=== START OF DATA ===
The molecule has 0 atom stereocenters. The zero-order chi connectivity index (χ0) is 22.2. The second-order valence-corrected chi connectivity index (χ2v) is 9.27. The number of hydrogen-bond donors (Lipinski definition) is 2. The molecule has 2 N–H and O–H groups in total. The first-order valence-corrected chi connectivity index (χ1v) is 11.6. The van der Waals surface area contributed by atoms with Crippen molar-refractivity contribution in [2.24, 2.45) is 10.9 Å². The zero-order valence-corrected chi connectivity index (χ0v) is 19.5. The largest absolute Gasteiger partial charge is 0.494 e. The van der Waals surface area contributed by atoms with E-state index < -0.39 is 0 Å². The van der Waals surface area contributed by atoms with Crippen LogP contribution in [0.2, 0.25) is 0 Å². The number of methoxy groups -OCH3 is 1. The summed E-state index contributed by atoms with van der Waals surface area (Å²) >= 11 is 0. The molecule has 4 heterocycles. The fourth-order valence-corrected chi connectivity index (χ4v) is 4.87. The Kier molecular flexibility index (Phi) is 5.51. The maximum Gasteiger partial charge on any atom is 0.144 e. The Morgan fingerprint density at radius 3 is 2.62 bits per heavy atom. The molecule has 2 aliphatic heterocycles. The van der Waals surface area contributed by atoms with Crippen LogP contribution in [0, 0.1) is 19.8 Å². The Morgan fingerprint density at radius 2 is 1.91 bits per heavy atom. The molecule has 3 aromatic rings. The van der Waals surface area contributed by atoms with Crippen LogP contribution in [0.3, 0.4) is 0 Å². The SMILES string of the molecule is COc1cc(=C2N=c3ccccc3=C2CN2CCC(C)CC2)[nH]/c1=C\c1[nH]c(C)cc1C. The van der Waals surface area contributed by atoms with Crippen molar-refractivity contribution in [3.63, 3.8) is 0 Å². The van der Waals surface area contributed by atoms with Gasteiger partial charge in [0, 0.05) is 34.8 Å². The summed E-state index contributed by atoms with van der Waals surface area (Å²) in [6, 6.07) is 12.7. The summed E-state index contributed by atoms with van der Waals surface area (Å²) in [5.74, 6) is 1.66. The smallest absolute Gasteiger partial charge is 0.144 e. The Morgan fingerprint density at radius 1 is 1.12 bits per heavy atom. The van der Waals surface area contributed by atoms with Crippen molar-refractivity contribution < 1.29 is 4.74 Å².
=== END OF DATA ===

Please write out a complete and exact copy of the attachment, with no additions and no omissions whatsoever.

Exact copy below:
The molecule has 0 atom stereocenters. The zero-order chi connectivity index (χ0) is 22.2. The second-order valence-corrected chi connectivity index (χ2v) is 9.27. The number of hydrogen-bond donors (Lipinski definition) is 2. The molecule has 2 N–H and O–H groups in total. The first-order valence-corrected chi connectivity index (χ1v) is 11.6. The van der Waals surface area contributed by atoms with Crippen molar-refractivity contribution in [2.24, 2.45) is 10.9 Å². The zero-order valence-corrected chi connectivity index (χ0v) is 19.5. The largest absolute Gasteiger partial charge is 0.494 e. The van der Waals surface area contributed by atoms with E-state index < -0.39 is 0 Å². The van der Waals surface area contributed by atoms with Crippen LogP contribution in [0.2, 0.25) is 0 Å². The number of methoxy groups -OCH3 is 1. The summed E-state index contributed by atoms with van der Waals surface area (Å²) >= 11 is 0. The molecule has 4 heterocycles. The fourth-order valence-corrected chi connectivity index (χ4v) is 4.87. The Kier molecular flexibility index (Phi) is 5.51. The maximum Gasteiger partial charge on any atom is 0.144 e. The Morgan fingerprint density at radius 3 is 2.62 bits per heavy atom. The molecule has 2 aliphatic heterocycles. The van der Waals surface area contributed by atoms with Crippen LogP contribution in [0, 0.1) is 19.8 Å². The Morgan fingerprint density at radius 2 is 1.91 bits per heavy atom. The molecule has 3 aromatic rings. The van der Waals surface area contributed by atoms with Crippen LogP contribution in [0.3, 0.4) is 0 Å². The SMILES string of the molecule is COc1cc(=C2N=c3ccccc3=C2CN2CCC(C)CC2)[nH]/c1=C\c1[nH]c(C)cc1C. The van der Waals surface area contributed by atoms with Crippen molar-refractivity contribution in [3.63, 3.8) is 0 Å². The van der Waals surface area contributed by atoms with Gasteiger partial charge in [0, 0.05) is 34.8 Å². The summed E-state index contributed by atoms with van der Waals surface area (Å²) in [6, 6.07) is 12.7. The summed E-state index contributed by atoms with van der Waals surface area (Å²) in [5.74, 6) is 1.66. The smallest absolute Gasteiger partial charge is 0.144 e. The Morgan fingerprint density at radius 1 is 1.12 bits per heavy atom. The van der Waals surface area contributed by atoms with Crippen molar-refractivity contribution < 1.29 is 4.74 Å².